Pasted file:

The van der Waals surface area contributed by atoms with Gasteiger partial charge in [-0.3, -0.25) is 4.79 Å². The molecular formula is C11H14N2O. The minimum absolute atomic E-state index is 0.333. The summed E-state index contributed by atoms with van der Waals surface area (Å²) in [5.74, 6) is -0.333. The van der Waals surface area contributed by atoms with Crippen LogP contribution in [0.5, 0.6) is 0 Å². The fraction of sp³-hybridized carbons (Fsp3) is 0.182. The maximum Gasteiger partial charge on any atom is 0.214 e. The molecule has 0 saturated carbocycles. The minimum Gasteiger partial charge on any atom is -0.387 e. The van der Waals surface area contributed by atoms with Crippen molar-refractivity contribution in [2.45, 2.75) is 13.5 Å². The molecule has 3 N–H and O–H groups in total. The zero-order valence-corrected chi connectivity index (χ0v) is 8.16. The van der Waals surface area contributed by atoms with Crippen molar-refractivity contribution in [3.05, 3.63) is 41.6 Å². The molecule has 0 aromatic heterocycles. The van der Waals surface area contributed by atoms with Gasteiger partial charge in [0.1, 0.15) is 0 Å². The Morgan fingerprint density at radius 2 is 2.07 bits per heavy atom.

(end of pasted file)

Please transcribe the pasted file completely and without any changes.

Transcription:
The van der Waals surface area contributed by atoms with Gasteiger partial charge in [-0.3, -0.25) is 4.79 Å². The molecular formula is C11H14N2O. The minimum absolute atomic E-state index is 0.333. The summed E-state index contributed by atoms with van der Waals surface area (Å²) in [5.74, 6) is -0.333. The van der Waals surface area contributed by atoms with Crippen LogP contribution in [0.5, 0.6) is 0 Å². The fraction of sp³-hybridized carbons (Fsp3) is 0.182. The maximum Gasteiger partial charge on any atom is 0.214 e. The molecule has 0 saturated carbocycles. The minimum Gasteiger partial charge on any atom is -0.387 e. The van der Waals surface area contributed by atoms with Crippen molar-refractivity contribution in [2.45, 2.75) is 13.5 Å². The molecule has 3 N–H and O–H groups in total. The zero-order valence-corrected chi connectivity index (χ0v) is 8.16. The van der Waals surface area contributed by atoms with Crippen molar-refractivity contribution in [3.05, 3.63) is 41.6 Å². The molecule has 0 aromatic heterocycles. The van der Waals surface area contributed by atoms with Gasteiger partial charge in [0.1, 0.15) is 0 Å². The Morgan fingerprint density at radius 2 is 2.07 bits per heavy atom.